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Thrilling Salvation : Reviewing Salvation of a Saint by Keigo Higashino

What if all you have to do to commit a murder is to be absent from the place of murder? 
Just not be present at the scene of the murder at the time of the murder, and voila, the murder is performed by you. That's gonna be some murder, yes? Hell yes.

Keigo Higashino is the master of the impossible murders/crimes. In the Salvation of a Saint, the bestseller author of The Devotion of Suspect X offers the readers another impossible murder to fry their brains over. The Devotion of Suspect X has already been labelled the Japanese Thriller Phenomenon. I was lucky to do a review of the book for blogadda sometime back. You can glance at the review here

In his latest book, we have another impossible situation. The husband is killed. The wife is away at her parents home. The lady, with whom the husband is having an affair, has visited him the night before, but was not in the house at the time of the murder. The neighbors has not seen anyone going into the house. So, who murdered the husband? It is an ultimate locked room mystery

If the mystery was not potent enough, the main police detective on the case, our old friend Kusanagi seems to have developed some soft emotions for the wife of the deceased, one of the primary suspect. Will he be objective enough to see the proofs that  goes against the wife? Or maybe he is right? Someone else is behind it all. But it finally falls on the series hero, Yukawa - the Detective Galileo - to bare the impossible truth.

You really want to know what is the most maddening aspect of this crime? It won't help the police even if they know who murdered the person unless they know how he was murdered, but even knowing how he was murdered is not enough, because it is next to impossible to prove that that is how he was murdered. Can Detective Galileo do the impossible again? You must read it to know. And just to give you a heads up: the motive of the murder is not as simple as it appears at first.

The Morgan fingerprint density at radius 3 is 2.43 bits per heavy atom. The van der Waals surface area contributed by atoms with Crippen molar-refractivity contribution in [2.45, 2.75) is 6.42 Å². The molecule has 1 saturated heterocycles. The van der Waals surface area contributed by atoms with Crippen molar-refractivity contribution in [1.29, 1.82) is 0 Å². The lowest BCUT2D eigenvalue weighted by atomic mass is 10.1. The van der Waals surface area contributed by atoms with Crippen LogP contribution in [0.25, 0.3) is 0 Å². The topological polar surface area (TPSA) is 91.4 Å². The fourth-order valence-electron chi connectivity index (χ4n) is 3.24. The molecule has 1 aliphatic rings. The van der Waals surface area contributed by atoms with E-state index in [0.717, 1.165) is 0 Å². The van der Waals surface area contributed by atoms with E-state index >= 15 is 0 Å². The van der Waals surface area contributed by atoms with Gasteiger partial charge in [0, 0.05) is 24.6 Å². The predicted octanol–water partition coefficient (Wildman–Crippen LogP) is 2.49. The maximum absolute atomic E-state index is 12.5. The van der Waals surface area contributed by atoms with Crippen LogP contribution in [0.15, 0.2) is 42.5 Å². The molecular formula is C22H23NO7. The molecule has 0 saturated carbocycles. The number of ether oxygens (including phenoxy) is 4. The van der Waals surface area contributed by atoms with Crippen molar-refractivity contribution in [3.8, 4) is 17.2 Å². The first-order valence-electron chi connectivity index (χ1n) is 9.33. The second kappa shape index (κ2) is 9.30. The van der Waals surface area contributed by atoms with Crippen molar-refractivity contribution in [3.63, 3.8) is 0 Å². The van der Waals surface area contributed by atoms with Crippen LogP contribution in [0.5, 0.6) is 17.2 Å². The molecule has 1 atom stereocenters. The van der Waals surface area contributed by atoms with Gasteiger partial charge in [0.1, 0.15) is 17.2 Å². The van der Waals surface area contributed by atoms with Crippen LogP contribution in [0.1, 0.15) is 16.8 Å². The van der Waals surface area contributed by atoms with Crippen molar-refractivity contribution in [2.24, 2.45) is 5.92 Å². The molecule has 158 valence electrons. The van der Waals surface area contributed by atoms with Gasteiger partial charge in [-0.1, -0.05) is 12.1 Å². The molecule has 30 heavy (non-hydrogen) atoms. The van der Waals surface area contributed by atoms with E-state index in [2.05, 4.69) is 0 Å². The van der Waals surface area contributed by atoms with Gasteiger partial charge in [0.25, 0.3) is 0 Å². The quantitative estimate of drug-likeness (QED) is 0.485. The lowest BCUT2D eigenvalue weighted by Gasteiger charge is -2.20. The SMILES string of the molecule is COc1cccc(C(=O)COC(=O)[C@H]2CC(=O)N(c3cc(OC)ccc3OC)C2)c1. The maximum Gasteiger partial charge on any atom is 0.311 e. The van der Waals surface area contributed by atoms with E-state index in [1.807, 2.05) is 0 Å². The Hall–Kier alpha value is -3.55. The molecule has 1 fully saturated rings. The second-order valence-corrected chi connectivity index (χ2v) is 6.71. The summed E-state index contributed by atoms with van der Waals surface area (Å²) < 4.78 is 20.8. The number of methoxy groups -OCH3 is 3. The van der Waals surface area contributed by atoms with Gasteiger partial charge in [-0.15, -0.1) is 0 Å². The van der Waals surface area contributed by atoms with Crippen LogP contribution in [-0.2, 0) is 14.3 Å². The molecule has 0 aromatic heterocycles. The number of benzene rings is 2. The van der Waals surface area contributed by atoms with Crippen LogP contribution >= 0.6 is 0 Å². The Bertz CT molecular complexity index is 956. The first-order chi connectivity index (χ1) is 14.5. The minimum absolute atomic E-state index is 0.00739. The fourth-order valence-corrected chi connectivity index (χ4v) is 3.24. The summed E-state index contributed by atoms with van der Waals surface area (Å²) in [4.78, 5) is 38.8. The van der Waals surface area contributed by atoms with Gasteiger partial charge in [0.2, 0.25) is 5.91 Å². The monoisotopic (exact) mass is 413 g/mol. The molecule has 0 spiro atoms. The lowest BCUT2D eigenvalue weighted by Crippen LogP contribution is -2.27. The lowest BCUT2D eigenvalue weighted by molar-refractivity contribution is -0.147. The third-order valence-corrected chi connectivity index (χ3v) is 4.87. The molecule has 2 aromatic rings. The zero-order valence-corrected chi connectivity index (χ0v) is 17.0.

In both his books, Higashino has created victims that the reader does not really sympathize with. They were both people who deserved to be murdered. I, as a reader, was not running through the book looking for some justice to be served out. I was only driven by the desire to know how the impossible was pulled off. 

Higashino, unlike most thriller writers, creates strong, well-rounded characters that stays with the readers long after the last page is turned. Both the wife and the lover are unforgettable. You may even feel a strong bond with them, so much so that you start wishing they may not be found out as the killer in the end.

There cannot be two opinions that it is an awesome read and I loved reading it. Still, there is something that is below par. The language in some instances is not correct. For example, on Page 72, you come across this: Mr Mashiba didn't answer the phone, so you went to his house - any adjustments that need making there? There are few other instances. Maybe this is because of a literal translation of a Japanese book. I don't know. But it certainly creates an odd feeling in an otherwise delicious reading experience.

After reading the Salvation of a Saint, I ardently hope that the first two books of this series gets translated and published very soon.

I am sure the first time you will be reading the book in a breakneck speed. But the next time, if you read it, read it at leisure, it will definitely taste even better, just like slowly brewed coffee.

After reading the book, whenever you are in your kitchen, will you be watching your tap a little warily? Maybe.

Author- Keigo Higashino
Price- Rs 350/-
Publisher- Hachette India 

This review is a part of the biggest Book Review Program for Indian Bloggers. Participate now to get free books!

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